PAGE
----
Always, when child and after the woman is married. In fact, since recent years you can choose the order of the surnames like you want, putting first your mather and then your father althought the tradition is like i said before.
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  Quote Constantine XI Quote  Post ReplyReply Direct Link To This Post Posted: 09-Mar-2008 at 01:53
Ikki, I think it was indeed a more ancient practice.
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Omar al Hashim View Drop Down
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  Quote Omar al Hashim Quote  Post ReplyReply Direct Link To This Post Posted: 09-Mar-2008 at 01:53
Originally posted by Sparten

Omer even in S Asia until the arrival of the British name changing was not the norm.

I suspected as much but I didn't know for sure.

So it appears as if each society has taken the naming method fairly randomly. Which just makes the underlying reason more obscure.
Originally posted by Erkut

In Turkey womans use their husbands name.

What about in Ottoman days though? Was it still done then?
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  Quote Guests Quote  Post ReplyReply Direct Link To This Post Posted: 09-Mar-2008 at 03:20
Originally posted by Omar al Hashim

Originally posted by Sparten

Omer even in S Asia until the arrival of the British name changing was not the norm.

I suspected as much but I didn't know for sure.

So it appears as if each society has taken the naming method fairly randomly. Which just makes the underlying reason more obscure.
Originally posted by Erkut

In Turkey womans use their husbands name.

What about in Ottoman days though? Was it still done then?


As far as I know it was done under Ottoman times, too.
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  Quote Guests Quote  Post ReplyReply Direct Link To This Post Posted: 09-Mar-2008 at 03:33
Originally posted by Ikki

Originally posted by Constantine XI

To correct you there Omar, in the Hispanic world it works differently I believe.

For a child, your name is then: (first name) + (second name) + (father's surname) + (mother's surname). Your overall surname is your father's, but when saying your full name this is the order it follows.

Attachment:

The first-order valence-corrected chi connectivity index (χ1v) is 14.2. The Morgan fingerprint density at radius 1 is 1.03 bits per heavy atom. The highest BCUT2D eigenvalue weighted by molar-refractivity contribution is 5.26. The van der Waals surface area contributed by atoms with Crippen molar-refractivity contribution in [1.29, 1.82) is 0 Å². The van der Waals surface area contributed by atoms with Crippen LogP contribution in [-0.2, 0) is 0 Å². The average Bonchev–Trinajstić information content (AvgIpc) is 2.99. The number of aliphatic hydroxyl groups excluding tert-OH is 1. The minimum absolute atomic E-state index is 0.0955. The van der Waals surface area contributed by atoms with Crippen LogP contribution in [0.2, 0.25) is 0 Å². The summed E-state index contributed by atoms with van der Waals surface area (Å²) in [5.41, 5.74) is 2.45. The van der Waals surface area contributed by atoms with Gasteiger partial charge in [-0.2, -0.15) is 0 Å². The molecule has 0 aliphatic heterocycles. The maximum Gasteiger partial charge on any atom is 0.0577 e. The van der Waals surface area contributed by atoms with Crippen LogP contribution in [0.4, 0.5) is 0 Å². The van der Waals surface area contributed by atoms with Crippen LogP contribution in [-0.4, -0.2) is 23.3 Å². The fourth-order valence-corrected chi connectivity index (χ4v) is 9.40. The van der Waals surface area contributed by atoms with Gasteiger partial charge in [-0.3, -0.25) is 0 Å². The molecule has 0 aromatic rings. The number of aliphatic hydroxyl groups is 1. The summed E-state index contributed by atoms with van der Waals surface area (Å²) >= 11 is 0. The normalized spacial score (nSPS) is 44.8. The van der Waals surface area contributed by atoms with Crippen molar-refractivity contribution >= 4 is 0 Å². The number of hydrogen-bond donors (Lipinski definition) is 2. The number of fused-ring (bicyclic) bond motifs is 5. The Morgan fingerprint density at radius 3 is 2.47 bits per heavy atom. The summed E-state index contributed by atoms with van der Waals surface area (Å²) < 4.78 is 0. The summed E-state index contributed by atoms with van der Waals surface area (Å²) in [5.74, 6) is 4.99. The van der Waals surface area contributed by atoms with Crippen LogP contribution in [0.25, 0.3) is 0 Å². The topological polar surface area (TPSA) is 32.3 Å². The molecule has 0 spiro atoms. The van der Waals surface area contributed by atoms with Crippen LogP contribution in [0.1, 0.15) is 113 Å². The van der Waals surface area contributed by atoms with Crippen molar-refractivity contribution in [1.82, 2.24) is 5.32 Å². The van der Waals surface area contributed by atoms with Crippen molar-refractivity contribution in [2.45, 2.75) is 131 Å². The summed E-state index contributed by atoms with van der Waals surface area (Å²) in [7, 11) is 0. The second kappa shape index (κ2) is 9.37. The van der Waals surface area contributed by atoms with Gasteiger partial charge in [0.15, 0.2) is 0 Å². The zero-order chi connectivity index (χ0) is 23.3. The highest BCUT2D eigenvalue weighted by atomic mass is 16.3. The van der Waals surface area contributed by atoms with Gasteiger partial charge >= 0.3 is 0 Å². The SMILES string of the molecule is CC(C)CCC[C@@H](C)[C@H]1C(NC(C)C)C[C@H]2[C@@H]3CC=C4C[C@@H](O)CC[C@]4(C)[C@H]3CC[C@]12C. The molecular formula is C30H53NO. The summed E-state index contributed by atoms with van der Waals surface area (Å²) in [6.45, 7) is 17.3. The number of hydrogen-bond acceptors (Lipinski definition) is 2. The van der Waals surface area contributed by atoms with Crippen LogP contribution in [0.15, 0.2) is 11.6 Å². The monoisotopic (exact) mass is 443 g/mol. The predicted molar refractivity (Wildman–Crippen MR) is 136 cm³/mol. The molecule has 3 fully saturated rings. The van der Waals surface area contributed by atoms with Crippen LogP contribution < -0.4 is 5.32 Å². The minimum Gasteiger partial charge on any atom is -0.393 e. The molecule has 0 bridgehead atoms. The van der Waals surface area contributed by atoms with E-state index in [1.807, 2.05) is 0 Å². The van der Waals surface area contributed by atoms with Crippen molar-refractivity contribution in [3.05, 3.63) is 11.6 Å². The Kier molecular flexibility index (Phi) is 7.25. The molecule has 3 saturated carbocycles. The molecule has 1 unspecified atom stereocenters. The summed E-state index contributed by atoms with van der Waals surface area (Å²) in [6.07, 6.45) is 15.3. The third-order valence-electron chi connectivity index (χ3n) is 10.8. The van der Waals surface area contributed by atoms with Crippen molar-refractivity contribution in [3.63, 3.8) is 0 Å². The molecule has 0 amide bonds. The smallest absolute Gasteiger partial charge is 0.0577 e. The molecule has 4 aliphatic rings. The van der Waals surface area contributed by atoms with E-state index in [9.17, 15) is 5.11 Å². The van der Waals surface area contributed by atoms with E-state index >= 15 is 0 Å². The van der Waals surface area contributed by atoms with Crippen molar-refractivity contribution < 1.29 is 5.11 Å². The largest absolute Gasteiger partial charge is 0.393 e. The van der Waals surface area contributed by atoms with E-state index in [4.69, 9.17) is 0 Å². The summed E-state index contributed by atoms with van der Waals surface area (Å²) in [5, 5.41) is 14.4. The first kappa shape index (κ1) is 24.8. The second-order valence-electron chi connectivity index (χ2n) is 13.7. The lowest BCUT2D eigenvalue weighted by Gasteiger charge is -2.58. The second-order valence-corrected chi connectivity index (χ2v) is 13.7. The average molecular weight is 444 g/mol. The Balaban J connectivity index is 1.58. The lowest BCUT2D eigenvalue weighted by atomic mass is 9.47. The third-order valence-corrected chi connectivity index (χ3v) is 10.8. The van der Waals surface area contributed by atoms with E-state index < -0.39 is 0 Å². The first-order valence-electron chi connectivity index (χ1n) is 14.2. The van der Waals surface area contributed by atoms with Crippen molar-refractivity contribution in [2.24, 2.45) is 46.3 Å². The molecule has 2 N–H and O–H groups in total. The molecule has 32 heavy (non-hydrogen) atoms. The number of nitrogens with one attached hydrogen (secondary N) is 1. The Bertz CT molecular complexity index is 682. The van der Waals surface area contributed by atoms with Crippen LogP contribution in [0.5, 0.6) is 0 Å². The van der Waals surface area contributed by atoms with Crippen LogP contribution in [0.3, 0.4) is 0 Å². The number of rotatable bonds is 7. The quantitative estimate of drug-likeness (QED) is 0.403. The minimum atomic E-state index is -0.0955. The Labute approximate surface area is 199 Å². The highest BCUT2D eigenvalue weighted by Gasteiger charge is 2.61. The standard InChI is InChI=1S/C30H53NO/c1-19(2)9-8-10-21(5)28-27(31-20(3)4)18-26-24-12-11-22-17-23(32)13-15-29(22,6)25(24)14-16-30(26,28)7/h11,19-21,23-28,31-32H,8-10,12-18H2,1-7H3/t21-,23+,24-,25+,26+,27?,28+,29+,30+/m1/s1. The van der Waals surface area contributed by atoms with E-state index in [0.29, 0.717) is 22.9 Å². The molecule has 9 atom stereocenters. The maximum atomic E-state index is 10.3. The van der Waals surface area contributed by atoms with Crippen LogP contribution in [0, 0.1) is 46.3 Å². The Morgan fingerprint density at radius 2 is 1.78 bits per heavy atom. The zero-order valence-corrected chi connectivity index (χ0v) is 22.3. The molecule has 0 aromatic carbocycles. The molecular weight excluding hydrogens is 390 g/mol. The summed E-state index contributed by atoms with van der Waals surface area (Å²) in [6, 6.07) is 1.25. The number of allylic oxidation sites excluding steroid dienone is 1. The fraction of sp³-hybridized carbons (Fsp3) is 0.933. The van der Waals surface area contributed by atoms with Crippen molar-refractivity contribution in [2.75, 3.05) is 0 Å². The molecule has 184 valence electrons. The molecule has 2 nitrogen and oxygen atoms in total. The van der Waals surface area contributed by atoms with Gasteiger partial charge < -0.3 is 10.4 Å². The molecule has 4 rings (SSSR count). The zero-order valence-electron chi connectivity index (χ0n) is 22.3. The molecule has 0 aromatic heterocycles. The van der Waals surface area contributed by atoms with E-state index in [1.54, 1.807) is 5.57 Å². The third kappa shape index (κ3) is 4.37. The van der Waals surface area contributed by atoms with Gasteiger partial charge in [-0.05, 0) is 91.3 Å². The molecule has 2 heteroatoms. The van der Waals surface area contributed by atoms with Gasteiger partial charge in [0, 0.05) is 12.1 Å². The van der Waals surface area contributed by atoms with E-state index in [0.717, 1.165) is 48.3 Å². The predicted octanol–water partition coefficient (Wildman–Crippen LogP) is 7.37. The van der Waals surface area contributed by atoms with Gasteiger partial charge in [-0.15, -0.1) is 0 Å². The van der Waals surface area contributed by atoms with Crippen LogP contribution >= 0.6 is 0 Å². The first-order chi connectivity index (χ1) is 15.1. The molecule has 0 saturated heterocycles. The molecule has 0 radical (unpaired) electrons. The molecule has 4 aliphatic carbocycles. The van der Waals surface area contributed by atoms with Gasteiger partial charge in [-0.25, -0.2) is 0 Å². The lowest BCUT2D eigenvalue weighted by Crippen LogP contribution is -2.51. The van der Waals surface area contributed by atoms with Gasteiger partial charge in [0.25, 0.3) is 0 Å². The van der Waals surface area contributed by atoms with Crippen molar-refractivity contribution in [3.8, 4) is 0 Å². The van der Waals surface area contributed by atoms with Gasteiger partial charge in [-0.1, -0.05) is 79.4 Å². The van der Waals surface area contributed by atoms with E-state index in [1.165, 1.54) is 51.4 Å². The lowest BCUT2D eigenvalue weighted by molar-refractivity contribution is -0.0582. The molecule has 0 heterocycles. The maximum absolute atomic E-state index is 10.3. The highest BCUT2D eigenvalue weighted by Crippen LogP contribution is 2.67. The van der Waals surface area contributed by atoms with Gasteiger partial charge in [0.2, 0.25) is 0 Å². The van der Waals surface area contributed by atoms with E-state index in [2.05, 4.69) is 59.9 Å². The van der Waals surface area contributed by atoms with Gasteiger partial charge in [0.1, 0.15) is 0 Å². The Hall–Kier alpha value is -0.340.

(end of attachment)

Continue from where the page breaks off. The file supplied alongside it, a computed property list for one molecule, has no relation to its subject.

For the wife, she drops her mother's maiden surname and replaces it with her husband's paternal surname, with the word de between that name and her father's surname.
 
 
Umm i don't know if that is the ancient practice or in other hispanic countries, but in Spain:
 
First name + (optional, other names) + Father's surname + Mother's surname
 
Always, when child and after the woman is married. In fact, since recent years you can choose the order of the surnames like you want, putting first your mather and then your father althought the tradition is like i said before.
 
That's confussing.
 
Actually, the common practise in Hispanic countries is for people to have:
 
First name + (optional, other names) + Father's surname + Mother's surname
 
Women keep theirs names all theirs lives, independently if they are married of not.
 
Only as a formality, in wedding invitations for example, the particle "of (husband Father's name)" is ADDED to the full name of married women.
 
 
 
 
 
 
 
 
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  Quote Guests Quote  Post ReplyReply Direct Link To This Post Posted: 17-Jul-2008 at 16:29
Hey!  First post!

Originally posted by Ikki

 
Umm i don't know if that is the ancient practice or in other hispanic countries, but in Spain:
 
First name + (optional, other names) + Father's surname + Mother's surname
 
Always, when child and after the woman is married. In fact, since recent years you can choose the order of the surnames like you want, putting first your mather and then your father althought the tradition is like i said before.


Agreed, that's how it works most of the time.  I think it has more to do with religion than anything else.  Most cultures that allow such a tradition are, from what I've noticed (no official analysis here - just observation) Spanish/Central/South American hispanic, and are overwhelmingly Catholic.  Catholicism puts a heavy emphasis on the Madre de Dios.  I really don't think that's a coincidence, but I have no proof.  Only conjecture. Cool
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  Quote LeopoldPhilippe Quote  Post ReplyReply Direct Link To This Post Posted: 10-May-2015 at 20:05
Louise-Hippolyte became the reigning Princesse de Monaco.    
Her father Antoine I had gotten her future husband Jacques de Montignon, Comte de Thorigny, to sacrifice his name and coat of arms to obtain a duchy of his own if he married Louise-Hippolyte.      
Jacques legally changed his name to Grimaldi.
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  Quote LeopoldPhilippe Quote  Post ReplyReply Direct Link To This Post Posted: 28-May-2015 at 21:58
Since his marriage on June 19, 2010 to Crown Princess Victoria of Sweden, Daniel Westling has been styled as "His Royal Highness Prince Daniel of Sweden, Duke of Vastergotland".      
In his birth register, he added the surname Bernadotte.